Early Collaboration Strategies: The Importance of Peers
Even at this stage it is not too early to begin collaborating and conversing with peers to strengthen and enlarge your response. In fact, you could begin even before you have made your first entry into your journal. Instead, you could read the text in a small group, stopping ever few paragraphs to record together what has happened so far and to predict where the text is going.
Try Collaborative Prediction as a group strategy. With this approach, the group reads a text for the first time together. A member reads two paragraphs aloud and then stops. Members of the group summarize aloud what has happened in the text and discuss what the group predicts will happen next. Then the group reads a full page, stops and predicts again. Do this a third time, reading another full page and summarizing in one sentence what has happened and predicting the next step. Now the group stops and writes a forecast for the whole essay. The group then reads through to the end to see how close they've come to anticipating the text's direction.
Once your initial journal entry is complete, try doing a Collaborative Annotation of the text. First, each member records (probably before class) his or her response in the margins of the individual's text; then each member of the group reads (one paragraph at a time) his or her response aloud and the group collaborates to choose the best of the responses. The group then records a consensus response (selecting best responses as you go along) in the margins of a common copy of the text.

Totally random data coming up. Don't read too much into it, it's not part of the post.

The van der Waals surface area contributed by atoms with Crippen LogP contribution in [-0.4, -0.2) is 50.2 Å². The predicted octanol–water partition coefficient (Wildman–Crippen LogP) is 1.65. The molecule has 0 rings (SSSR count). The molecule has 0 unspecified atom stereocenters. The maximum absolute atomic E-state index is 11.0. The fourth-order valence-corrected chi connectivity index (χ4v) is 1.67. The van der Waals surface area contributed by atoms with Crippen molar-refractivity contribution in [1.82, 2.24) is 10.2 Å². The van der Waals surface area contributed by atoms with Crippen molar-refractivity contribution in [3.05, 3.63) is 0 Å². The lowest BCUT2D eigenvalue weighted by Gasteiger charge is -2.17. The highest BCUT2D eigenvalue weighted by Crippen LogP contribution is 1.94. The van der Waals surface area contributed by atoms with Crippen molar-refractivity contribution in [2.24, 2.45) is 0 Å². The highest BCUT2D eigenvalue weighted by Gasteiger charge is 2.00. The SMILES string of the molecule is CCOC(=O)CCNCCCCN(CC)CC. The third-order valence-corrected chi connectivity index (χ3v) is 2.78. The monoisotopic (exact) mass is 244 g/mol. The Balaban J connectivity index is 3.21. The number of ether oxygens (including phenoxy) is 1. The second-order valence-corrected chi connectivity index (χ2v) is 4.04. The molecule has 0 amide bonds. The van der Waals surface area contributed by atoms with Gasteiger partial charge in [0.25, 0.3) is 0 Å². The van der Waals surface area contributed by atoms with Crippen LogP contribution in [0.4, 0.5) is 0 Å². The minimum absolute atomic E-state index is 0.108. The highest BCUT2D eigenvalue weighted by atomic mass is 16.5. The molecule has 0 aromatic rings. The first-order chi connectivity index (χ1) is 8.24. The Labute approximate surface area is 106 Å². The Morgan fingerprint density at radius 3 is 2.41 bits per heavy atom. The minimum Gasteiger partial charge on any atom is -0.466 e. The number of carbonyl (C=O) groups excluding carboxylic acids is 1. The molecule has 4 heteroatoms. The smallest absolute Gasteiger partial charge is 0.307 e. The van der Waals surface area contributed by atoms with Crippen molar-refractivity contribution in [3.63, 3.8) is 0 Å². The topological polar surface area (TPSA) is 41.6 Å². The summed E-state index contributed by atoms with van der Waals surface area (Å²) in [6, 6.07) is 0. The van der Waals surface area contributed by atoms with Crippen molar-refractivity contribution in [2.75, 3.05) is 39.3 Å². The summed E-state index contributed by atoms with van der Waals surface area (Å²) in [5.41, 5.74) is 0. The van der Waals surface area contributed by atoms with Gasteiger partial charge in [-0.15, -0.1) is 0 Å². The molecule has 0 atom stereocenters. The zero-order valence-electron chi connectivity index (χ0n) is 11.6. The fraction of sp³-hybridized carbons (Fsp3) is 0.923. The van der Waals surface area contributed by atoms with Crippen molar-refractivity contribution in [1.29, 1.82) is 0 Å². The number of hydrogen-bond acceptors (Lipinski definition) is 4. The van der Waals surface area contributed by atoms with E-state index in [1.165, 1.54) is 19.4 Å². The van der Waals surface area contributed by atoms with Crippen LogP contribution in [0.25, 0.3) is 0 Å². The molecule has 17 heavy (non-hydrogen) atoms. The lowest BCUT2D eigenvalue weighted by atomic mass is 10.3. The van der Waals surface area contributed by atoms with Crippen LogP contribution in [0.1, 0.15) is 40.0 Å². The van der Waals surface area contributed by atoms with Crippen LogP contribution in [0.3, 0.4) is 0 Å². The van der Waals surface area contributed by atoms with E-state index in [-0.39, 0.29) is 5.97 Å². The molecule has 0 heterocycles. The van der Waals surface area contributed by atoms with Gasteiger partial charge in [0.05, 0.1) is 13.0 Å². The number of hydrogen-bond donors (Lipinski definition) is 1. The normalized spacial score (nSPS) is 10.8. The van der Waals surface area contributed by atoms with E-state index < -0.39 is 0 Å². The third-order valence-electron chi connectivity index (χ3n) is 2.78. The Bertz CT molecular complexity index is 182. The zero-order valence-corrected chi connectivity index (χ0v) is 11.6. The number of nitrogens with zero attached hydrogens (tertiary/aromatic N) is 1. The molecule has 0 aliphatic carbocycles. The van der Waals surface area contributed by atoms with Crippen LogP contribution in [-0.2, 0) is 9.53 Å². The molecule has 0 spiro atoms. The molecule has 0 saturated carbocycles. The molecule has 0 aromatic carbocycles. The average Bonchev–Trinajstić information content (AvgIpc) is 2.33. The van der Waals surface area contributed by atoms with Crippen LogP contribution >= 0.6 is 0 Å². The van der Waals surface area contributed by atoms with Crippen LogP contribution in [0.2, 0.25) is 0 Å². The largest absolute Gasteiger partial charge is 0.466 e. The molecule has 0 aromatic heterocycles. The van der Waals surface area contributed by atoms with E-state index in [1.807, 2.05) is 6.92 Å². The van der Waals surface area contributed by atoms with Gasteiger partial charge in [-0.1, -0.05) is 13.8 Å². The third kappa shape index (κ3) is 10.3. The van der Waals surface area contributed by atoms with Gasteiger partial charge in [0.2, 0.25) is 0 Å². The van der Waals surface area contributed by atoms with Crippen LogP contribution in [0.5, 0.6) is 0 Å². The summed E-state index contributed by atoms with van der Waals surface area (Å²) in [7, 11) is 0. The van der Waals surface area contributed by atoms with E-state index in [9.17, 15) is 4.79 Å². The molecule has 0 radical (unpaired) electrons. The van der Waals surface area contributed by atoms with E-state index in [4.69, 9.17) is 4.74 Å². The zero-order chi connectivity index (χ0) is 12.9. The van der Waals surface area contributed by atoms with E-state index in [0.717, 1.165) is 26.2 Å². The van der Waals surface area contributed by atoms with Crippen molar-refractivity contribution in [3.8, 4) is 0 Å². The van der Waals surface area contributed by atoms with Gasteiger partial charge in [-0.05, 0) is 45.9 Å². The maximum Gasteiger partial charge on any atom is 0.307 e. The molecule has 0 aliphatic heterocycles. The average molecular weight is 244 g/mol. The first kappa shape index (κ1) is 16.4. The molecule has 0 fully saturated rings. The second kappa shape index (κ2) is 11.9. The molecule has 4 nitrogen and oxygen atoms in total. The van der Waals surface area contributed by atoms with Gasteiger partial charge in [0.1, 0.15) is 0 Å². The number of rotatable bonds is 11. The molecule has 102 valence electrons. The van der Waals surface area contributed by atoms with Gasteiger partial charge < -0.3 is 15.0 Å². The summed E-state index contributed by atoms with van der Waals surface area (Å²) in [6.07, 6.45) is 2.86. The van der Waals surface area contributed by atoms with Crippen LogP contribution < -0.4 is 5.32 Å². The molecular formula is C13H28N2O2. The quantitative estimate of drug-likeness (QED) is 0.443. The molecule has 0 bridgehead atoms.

Alternatively, your group could debate the strengths and weaknesses of the text.
No matter how or when you do a collaboration or conversation, however, make sure to record your personal reflections on the collaborative subject. What new responses did you hear in the discussion? How has the conversation affected your initial response? Where might you revise your reactions? How will your focus be altered by exposure to these other responses?